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Peter f druc

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Peter f druc

  1. 1. Title of a book The ntsdeep
  2. 2. US ARMY CHART
  3. 3. Introduction The Effective Executive was written as a sort of research report, summarizing the characteristics of the effective executives that he saw over the period of about two decades. The thought arose from the many recruitments of the federal govt. for wartime agencies.
  4. 4. An executive is those knowledge workers, individual professionals, and managers who are expected by virtue of their position or their knowledge to make decisions in the normal course of their work that have significant impact on the performance and results of the whole. Effectiveness is a set of practices; a habit that can be learned.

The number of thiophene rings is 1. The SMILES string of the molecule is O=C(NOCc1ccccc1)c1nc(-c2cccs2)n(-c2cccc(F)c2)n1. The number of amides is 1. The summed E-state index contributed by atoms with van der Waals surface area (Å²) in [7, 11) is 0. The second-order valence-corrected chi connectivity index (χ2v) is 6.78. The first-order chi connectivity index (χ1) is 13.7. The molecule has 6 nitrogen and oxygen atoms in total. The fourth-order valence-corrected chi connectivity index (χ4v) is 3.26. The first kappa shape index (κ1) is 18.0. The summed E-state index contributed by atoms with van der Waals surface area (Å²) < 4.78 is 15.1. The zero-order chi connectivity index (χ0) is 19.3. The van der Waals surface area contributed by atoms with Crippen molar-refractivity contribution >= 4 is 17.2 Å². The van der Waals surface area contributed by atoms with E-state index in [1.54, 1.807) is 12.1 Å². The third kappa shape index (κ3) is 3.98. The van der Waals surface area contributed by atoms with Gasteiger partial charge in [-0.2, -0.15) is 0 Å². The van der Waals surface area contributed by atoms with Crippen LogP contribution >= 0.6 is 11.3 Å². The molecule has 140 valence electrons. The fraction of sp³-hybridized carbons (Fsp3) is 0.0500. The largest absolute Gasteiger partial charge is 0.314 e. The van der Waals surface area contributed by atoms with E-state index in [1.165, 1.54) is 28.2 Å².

5. 5. EFFECTIVE EXECUTIVES Executives tend to have high levels of • Intelligence • Imagination • Knowledge But often lack • Effectiveness Intelligence, Imagination, and Knowledge are essential But only Effectiveness converts them to Results An Executive’s job is to be effective .
  6. 6. Main aspects He concludes that effectiveness is not inherent to a person but is the result of learning to do five things: Manage time Determine what he can contribute. Making use of subordinates' strengths Establish Priorities Concentrate on a few major areas where superior performance will produce outstanding results And making decisions well. The book is a discussion of these with cogent examples.
  7. 7. The first principle is that the effective executive (by which he means not only a CEO but anyone who is responsible for making decisions that in some way affect the organization) must manage his time. The purpose of the executive is to note outside trends and adapt his company to them, but unavoidably he will spend most of his time on internal matters. .